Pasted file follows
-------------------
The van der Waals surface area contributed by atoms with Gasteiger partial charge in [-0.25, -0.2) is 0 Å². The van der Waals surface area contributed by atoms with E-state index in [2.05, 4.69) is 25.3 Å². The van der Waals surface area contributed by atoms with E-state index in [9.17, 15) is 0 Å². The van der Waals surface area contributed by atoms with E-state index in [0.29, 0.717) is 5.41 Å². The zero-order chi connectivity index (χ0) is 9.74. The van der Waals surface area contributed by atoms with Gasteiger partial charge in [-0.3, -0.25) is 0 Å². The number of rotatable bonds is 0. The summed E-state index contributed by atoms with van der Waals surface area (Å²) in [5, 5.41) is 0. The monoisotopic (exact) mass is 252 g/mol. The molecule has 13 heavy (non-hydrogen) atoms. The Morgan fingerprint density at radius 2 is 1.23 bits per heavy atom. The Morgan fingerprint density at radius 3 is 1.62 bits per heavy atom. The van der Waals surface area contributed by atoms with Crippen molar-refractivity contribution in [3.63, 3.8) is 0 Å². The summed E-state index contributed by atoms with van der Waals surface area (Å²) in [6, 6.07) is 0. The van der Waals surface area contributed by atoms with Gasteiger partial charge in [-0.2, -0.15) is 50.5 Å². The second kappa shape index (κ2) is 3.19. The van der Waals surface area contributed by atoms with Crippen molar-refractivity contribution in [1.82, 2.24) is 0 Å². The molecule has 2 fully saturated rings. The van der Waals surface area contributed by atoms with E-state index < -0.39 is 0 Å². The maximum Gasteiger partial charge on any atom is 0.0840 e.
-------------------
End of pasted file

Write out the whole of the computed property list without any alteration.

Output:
The van der Waals surface area contributed by atoms with Gasteiger partial charge in [-0.25, -0.2) is 0 Å². The van der Waals surface area contributed by atoms with E-state index in [2.05, 4.69) is 25.3 Å². The van der Waals surface area contributed by atoms with E-state index in [9.17, 15) is 0 Å². The van der Waals surface area contributed by atoms with E-state index in [0.29, 0.717) is 5.41 Å². The zero-order chi connectivity index (χ0) is 9.74. The van der Waals surface area contributed by atoms with Gasteiger partial charge in [-0.3, -0.25) is 0 Å². The number of rotatable bonds is 0. The summed E-state index contributed by atoms with van der Waals surface area (Å²) in [5, 5.41) is 0. The monoisotopic (exact) mass is 252 g/mol. The molecule has 13 heavy (non-hydrogen) atoms. The Morgan fingerprint density at radius 2 is 1.23 bits per heavy atom. The Morgan fingerprint density at radius 3 is 1.62 bits per heavy atom. The van der Waals surface area contributed by atoms with Crippen molar-refractivity contribution in [3.63, 3.8) is 0 Å². The summed E-state index contributed by atoms with van der Waals surface area (Å²) in [6, 6.07) is 0. The van der Waals surface area contributed by atoms with Gasteiger partial charge in [-0.2, -0.15) is 50.5 Å². The second kappa shape index (κ2) is 3.19. The van der Waals surface area contributed by atoms with Crippen molar-refractivity contribution in [1.82, 2.24) is 0 Å². The molecule has 2 fully saturated rings. The van der Waals surface area contributed by atoms with E-state index < -0.39 is 0 Å². The maximum Gasteiger partial charge on any atom is 0.0840 e.